The Norse deities rarely have just one task to be busy with. Freya, for instance, is a Goddess of love, sex, death, war, fertility, gold, and seiðr magic. This strikes me as an awful lot of work, but there are more Gods taking care of those things, possibly with the exception of gold, because Freya is a bit…possessive when it comes to gold. There are many types of fire, and many Gods who are “assigned” to take care of it.
Let me start with berating Wagner, who put it into people’s mind: Loki is not the “god of fire”. That’s Logi. (Which means “fire” in Old Norse, in case you forgot the name, but had a dictionary at hand.) In one of the Sagas, Loki is put to competition with Logi to see which one can eat faster. They meet in the middle, but while Loki ate all the meat, Logi also took care of the bones, plates, and the table itself. Later the deities involved find out that Loki was competing with the fire itself. Logi is the God associated with wildfire, and if you’ve seen any news from California in the recent months I don’t need to explain why Loki had to lose this contest. Loki plays with fire, Logi is fire.
There are good sides to forest fires, although I wouldn’t say Californians (and others) think the same way. A fire cleanses the nature, preparing it for new growth. You have to destroy in order to build. It’s when the destruction gets completely out of hand that the real trouble starts…but I will talk about Surtr in a moment.
So…Loki is not a God of fire?
Note that I replaced “the” with “a”. Loki’s favourite pastime is creating chaos. Fire, for him, can be a tool to create more chaos, but if he can achieve more by a flooding or simply installing a Windows Update on my laptop, that’s what he will do. One of the things he enjoys is ensuring that luggage will accidentally be redirected to a different airport than its owner, which is why both Thor and Loki are deities associated with travel.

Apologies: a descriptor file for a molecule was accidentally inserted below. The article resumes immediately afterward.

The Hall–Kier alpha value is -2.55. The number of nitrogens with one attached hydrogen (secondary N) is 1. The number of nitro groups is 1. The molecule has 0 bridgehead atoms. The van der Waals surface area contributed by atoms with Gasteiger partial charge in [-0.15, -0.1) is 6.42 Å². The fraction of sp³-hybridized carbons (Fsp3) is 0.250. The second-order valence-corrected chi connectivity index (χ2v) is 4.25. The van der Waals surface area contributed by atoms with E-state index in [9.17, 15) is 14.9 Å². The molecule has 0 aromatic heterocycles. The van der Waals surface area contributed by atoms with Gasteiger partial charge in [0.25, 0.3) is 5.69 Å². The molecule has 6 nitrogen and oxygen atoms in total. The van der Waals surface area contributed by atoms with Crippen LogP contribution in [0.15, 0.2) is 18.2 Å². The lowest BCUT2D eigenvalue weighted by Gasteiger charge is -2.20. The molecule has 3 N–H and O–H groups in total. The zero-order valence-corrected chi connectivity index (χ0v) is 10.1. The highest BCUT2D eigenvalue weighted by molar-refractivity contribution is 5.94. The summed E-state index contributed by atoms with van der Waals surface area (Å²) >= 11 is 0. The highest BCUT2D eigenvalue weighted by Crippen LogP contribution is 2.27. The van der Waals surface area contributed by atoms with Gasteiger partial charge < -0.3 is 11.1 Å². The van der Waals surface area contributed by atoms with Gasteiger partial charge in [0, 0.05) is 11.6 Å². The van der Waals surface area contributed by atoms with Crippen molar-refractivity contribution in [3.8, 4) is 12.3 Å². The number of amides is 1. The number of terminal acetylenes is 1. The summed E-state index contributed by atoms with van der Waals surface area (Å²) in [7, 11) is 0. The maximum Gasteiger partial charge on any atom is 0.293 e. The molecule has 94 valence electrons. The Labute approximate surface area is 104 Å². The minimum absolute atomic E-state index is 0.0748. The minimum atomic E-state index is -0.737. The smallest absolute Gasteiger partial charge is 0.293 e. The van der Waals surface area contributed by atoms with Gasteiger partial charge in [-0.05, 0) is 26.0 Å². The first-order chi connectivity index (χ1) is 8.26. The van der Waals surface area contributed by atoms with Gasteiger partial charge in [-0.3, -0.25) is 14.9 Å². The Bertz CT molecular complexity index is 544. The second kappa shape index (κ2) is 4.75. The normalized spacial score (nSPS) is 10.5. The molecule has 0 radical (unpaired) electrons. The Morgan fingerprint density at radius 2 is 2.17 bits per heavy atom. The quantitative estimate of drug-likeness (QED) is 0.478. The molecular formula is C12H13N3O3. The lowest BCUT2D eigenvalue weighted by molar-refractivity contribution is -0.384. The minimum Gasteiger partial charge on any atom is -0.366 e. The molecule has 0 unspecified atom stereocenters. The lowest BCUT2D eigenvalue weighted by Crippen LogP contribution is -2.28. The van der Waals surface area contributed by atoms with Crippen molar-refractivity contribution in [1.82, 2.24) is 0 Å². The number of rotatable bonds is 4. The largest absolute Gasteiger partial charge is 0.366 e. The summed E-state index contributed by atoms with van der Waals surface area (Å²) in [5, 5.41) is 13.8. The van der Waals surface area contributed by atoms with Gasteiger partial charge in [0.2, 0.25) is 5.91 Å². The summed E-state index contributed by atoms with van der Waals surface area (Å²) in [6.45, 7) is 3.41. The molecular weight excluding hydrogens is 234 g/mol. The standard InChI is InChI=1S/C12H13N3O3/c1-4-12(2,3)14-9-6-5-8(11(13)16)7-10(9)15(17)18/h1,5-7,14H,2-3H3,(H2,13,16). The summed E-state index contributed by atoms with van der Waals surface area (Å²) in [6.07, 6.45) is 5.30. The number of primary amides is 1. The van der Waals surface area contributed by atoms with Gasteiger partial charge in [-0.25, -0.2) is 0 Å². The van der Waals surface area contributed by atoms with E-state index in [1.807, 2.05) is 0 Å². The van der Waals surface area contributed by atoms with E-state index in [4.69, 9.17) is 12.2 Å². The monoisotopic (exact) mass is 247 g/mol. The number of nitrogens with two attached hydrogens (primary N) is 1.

If you’re cooking a very important dinner for your new in-laws and you keep praying that the dinner will be a massive success, then you get a phone call and once it ends you discover the roast is burnt to a crisp, that’s Loki at work. But if the roast comes out looking fantastic and then you find out you forgot to put any salt on it, that’s also Loki at work.
There is very little known about Heimdallr. Apart from my personal opinion about the Sagas, which convey the personality of the deities rather than actual acts which happened, even the few remaining sources are contradictory and lead to many theories. Heimdallr, for instance, is thought to be the same as Rígr, the “father of classes of humans”, but personally I lean towards the theory which suggests Rígr was in fact Odin. But I’m here to discuss the association with fire, rather than Heimdallr’s personal life, which I might write about sometime later.
Heimdallr is considered (by some, including me) to be the God of the hearth fire. As I write those words, I am sitting in front of my woodburner, which for me is a pleasant luxury. I don’t need to own it – I want to, and I enjoy it greatly. But a thousand years ago being able to build a fire could have been the difference between life and death. The light of an oil lamp or a lit torch could have been a difference between getting lost – or not. This is the fire that the Guardian presides over, ensuring safety of humans as well as Gods.